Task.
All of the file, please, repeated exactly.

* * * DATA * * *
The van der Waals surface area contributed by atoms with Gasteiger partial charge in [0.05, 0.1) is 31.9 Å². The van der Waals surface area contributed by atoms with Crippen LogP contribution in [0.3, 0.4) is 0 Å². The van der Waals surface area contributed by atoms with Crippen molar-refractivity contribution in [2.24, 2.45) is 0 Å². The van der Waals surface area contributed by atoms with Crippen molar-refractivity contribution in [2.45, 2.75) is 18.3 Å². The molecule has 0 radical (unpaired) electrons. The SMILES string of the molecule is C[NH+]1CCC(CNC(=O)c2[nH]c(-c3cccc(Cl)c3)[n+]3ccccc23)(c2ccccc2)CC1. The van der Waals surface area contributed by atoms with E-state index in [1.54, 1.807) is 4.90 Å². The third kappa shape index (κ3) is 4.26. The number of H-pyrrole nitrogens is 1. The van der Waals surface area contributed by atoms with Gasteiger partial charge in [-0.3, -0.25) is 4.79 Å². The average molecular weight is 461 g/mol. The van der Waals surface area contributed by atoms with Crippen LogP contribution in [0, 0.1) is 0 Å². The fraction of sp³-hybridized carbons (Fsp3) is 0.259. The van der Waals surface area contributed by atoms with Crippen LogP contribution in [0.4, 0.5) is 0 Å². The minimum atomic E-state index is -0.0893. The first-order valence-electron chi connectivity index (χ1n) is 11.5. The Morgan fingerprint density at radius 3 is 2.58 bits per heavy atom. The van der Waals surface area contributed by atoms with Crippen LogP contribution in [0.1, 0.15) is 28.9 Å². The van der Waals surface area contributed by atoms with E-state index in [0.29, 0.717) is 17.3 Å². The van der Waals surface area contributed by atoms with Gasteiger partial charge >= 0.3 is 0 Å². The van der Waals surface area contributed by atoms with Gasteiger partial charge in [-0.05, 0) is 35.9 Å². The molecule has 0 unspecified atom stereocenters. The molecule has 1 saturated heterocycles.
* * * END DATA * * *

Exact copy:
The van der Waals surface area contributed by atoms with Gasteiger partial charge in [0.05, 0.1) is 31.9 Å². The van der Waals surface area contributed by atoms with Crippen LogP contribution in [0.3, 0.4) is 0 Å². The van der Waals surface area contributed by atoms with Crippen molar-refractivity contribution in [2.24, 2.45) is 0 Å². The van der Waals surface area contributed by atoms with Crippen molar-refractivity contribution in [2.45, 2.75) is 18.3 Å². The molecule has 0 radical (unpaired) electrons. The SMILES string of the molecule is C[NH+]1CCC(CNC(=O)c2[nH]c(-c3cccc(Cl)c3)[n+]3ccccc23)(c2ccccc2)CC1. The van der Waals surface area contributed by atoms with E-state index in [1.54, 1.807) is 4.90 Å². The third kappa shape index (κ3) is 4.26. The number of H-pyrrole nitrogens is 1. The van der Waals surface area contributed by atoms with Gasteiger partial charge in [-0.3, -0.25) is 4.79 Å². The average molecular weight is 461 g/mol. The van der Waals surface area contributed by atoms with Crippen LogP contribution in [0, 0.1) is 0 Å². The fraction of sp³-hybridized carbons (Fsp3) is 0.259. The van der Waals surface area contributed by atoms with Crippen LogP contribution in [0.4, 0.5) is 0 Å². The minimum atomic E-state index is -0.0893. The first-order valence-electron chi connectivity index (χ1n) is 11.5. The Morgan fingerprint density at radius 3 is 2.58 bits per heavy atom. The van der Waals surface area contributed by atoms with Crippen LogP contribution in [0.1, 0.15) is 28.9 Å². The van der Waals surface area contributed by atoms with E-state index in [0.29, 0.717) is 17.3 Å². The van der Waals surface area contributed by atoms with Gasteiger partial charge >= 0.3 is 0 Å². The van der Waals surface area contributed by atoms with Gasteiger partial charge in [-0.05, 0) is 35.9 Å². The molecule has 0 unspecified atom stereocenters. The molecule has 1 saturated heterocycles.